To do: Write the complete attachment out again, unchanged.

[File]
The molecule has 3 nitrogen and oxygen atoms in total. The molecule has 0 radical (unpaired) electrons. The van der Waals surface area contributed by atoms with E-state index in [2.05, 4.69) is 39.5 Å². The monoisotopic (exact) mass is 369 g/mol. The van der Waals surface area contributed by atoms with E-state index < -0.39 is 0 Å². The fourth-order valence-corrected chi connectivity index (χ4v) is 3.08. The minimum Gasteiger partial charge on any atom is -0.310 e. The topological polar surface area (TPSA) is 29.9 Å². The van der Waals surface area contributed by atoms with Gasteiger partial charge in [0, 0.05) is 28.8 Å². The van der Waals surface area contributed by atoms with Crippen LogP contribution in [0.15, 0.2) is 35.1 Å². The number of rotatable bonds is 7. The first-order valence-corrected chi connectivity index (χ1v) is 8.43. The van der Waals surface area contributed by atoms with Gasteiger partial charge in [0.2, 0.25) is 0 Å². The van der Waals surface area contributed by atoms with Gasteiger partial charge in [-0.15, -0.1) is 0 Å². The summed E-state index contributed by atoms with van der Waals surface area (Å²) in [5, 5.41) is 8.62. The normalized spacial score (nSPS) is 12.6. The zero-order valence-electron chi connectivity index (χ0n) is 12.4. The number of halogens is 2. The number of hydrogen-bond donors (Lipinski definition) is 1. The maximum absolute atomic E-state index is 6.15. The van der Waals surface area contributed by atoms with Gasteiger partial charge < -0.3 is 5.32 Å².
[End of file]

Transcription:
The molecule has 3 nitrogen and oxygen atoms in total. The molecule has 0 radical (unpaired) electrons. The van der Waals surface area contributed by atoms with E-state index in [2.05, 4.69) is 39.5 Å². The monoisotopic (exact) mass is 369 g/mol. The van der Waals surface area contributed by atoms with E-state index < -0.39 is 0 Å². The fourth-order valence-corrected chi connectivity index (χ4v) is 3.08. The minimum Gasteiger partial charge on any atom is -0.310 e. The topological polar surface area (TPSA) is 29.9 Å². The van der Waals surface area contributed by atoms with Gasteiger partial charge in [0, 0.05) is 28.8 Å². The van der Waals surface area contributed by atoms with Crippen LogP contribution in [0.15, 0.2) is 35.1 Å². The number of rotatable bonds is 7. The first-order valence-corrected chi connectivity index (χ1v) is 8.43. The van der Waals surface area contributed by atoms with Gasteiger partial charge in [0.2, 0.25) is 0 Å². The van der Waals surface area contributed by atoms with Gasteiger partial charge in [-0.15, -0.1) is 0 Å². The summed E-state index contributed by atoms with van der Waals surface area (Å²) in [5, 5.41) is 8.62. The normalized spacial score (nSPS) is 12.6. The zero-order valence-electron chi connectivity index (χ0n) is 12.4. The number of halogens is 2. The number of hydrogen-bond donors (Lipinski definition) is 1. The maximum absolute atomic E-state index is 6.15. The van der Waals surface area contributed by atoms with Gasteiger partial charge < -0.3 is 5.32 Å².